The performance of the ALLR score merits some discussion as it is significantly more effective at filtering out uninformative alignments (6.2%) than any of the other column similarity scores Tomtom offers. Consistently, ALLR is the only such non-complete column similarity score which can differentiate between perfect alignments of informative and of uninformative columns. Still, when ALLR is compared with any of the complete scores, including a complete-ALLR, the results show that there is room for further reduction in the number of uninformative alignments. This observation is not only a benchmark issue. The same uninformative alignment depicted in Figure 2 comes up as significant when using the ALLR, but is not reported as such if either complete-ED or complete-ALLR are used.

5.2 Retrieval accuracy results

To study the retrieval accuracy of the various combinations that make our target functions, we adopted a framework inspired by the ones used in Habib et al. (2008) and in Gupta et al. (2007). The general idea is to repeatedly sample motifs from the database to create a query database and then quantify, using each of the studied target functions, how many queries are correctly paired with the target motif from which they were sampled.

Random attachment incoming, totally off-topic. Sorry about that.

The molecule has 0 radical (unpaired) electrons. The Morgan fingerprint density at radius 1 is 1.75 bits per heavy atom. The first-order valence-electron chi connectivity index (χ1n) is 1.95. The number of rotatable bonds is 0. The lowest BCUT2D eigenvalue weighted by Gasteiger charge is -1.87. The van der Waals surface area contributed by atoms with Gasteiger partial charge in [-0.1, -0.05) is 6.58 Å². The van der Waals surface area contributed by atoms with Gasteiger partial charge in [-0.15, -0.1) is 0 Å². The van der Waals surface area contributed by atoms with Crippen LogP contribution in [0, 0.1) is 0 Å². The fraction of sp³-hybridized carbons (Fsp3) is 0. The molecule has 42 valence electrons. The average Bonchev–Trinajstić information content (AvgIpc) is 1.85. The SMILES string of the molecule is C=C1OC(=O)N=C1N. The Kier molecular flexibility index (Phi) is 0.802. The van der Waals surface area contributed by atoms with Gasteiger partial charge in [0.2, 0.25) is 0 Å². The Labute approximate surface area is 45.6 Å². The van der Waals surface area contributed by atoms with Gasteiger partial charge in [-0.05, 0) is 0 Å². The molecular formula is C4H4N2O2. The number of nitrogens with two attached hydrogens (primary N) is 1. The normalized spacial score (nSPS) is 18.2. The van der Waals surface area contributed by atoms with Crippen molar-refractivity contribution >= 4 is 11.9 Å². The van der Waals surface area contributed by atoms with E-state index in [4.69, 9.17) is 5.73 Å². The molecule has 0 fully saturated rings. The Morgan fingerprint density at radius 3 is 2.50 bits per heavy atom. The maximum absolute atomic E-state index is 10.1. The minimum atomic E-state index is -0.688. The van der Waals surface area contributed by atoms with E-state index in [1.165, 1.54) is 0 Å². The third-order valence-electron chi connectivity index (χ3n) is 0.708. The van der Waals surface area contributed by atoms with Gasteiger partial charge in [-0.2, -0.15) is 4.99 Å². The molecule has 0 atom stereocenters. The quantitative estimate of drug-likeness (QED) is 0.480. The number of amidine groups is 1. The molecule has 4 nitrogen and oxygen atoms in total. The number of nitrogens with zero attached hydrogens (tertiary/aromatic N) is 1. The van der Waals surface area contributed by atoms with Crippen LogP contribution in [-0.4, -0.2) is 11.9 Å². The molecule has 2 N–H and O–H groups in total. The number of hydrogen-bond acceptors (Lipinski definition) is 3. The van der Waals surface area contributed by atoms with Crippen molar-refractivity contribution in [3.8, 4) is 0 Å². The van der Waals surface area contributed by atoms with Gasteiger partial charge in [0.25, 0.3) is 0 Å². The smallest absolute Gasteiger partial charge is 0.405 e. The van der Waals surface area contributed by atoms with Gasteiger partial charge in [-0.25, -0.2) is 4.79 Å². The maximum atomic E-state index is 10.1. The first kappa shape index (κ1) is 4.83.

While the details of our experimental setup are given below, Table 2 summarizes the retrieval accuracy of all the target functions we consider. The table shows that all the methods yield a very high mean AUC (area under the receiver operating characteristic, or ROC, curve), so there is little to choose from in that sense. This observation is consistent with the results reported in Gupta et al. (2007). Having said that, we note that all the methods that use MC sampling to estimate the P-values have a slightly lower mean AUC. This is most evident in the decline of mean AUC when using MC sampling versus the DP computation to estimate the P-values of alignments selected using complete-ED: mean AUC of 0.9791 and 0.9994, respectively (rows 8 and 9). See more on this in Section 6.